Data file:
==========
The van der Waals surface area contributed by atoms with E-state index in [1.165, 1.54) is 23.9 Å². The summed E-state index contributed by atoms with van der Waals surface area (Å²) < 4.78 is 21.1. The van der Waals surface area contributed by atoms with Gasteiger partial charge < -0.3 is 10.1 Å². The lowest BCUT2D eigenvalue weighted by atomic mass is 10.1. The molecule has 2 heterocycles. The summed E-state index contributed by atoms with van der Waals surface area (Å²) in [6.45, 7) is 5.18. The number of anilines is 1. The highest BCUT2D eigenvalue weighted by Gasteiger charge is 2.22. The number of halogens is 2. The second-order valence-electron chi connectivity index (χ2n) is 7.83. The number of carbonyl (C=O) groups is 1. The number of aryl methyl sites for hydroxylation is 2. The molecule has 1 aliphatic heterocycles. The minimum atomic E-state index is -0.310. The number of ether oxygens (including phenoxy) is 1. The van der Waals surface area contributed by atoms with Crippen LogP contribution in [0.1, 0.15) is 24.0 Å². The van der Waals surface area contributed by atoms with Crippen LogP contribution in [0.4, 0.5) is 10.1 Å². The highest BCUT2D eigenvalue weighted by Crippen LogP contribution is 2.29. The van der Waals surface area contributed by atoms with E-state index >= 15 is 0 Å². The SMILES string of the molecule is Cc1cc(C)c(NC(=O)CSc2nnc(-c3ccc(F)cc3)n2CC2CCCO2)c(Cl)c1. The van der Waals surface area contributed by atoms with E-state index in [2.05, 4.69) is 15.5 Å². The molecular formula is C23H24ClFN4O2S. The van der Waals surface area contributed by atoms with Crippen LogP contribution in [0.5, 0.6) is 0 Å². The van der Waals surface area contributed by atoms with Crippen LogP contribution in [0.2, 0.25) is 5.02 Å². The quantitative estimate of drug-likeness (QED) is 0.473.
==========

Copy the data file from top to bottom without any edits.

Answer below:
The van der Waals surface area contributed by atoms with E-state index in [1.165, 1.54) is 23.9 Å². The summed E-state index contributed by atoms with van der Waals surface area (Å²) < 4.78 is 21.1. The van der Waals surface area contributed by atoms with Gasteiger partial charge < -0.3 is 10.1 Å². The lowest BCUT2D eigenvalue weighted by atomic mass is 10.1. The molecule has 2 heterocycles. The summed E-state index contributed by atoms with van der Waals surface area (Å²) in [6.45, 7) is 5.18. The number of anilines is 1. The highest BCUT2D eigenvalue weighted by Gasteiger charge is 2.22. The number of halogens is 2. The second-order valence-electron chi connectivity index (χ2n) is 7.83. The number of carbonyl (C=O) groups is 1. The number of aryl methyl sites for hydroxylation is 2. The molecule has 1 aliphatic heterocycles. The minimum atomic E-state index is -0.310. The number of ether oxygens (including phenoxy) is 1. The van der Waals surface area contributed by atoms with Crippen LogP contribution in [0.1, 0.15) is 24.0 Å². The van der Waals surface area contributed by atoms with Crippen LogP contribution in [0.4, 0.5) is 10.1 Å². The highest BCUT2D eigenvalue weighted by Crippen LogP contribution is 2.29. The van der Waals surface area contributed by atoms with E-state index >= 15 is 0 Å². The SMILES string of the molecule is Cc1cc(C)c(NC(=O)CSc2nnc(-c3ccc(F)cc3)n2CC2CCCO2)c(Cl)c1. The van der Waals surface area contributed by atoms with E-state index in [2.05, 4.69) is 15.5 Å². The molecular formula is C23H24ClFN4O2S. The van der Waals surface area contributed by atoms with Crippen LogP contribution in [0.5, 0.6) is 0 Å². The van der Waals surface area contributed by atoms with Crippen LogP contribution in [0.2, 0.25) is 5.02 Å². The quantitative estimate of drug-likeness (QED) is 0.473.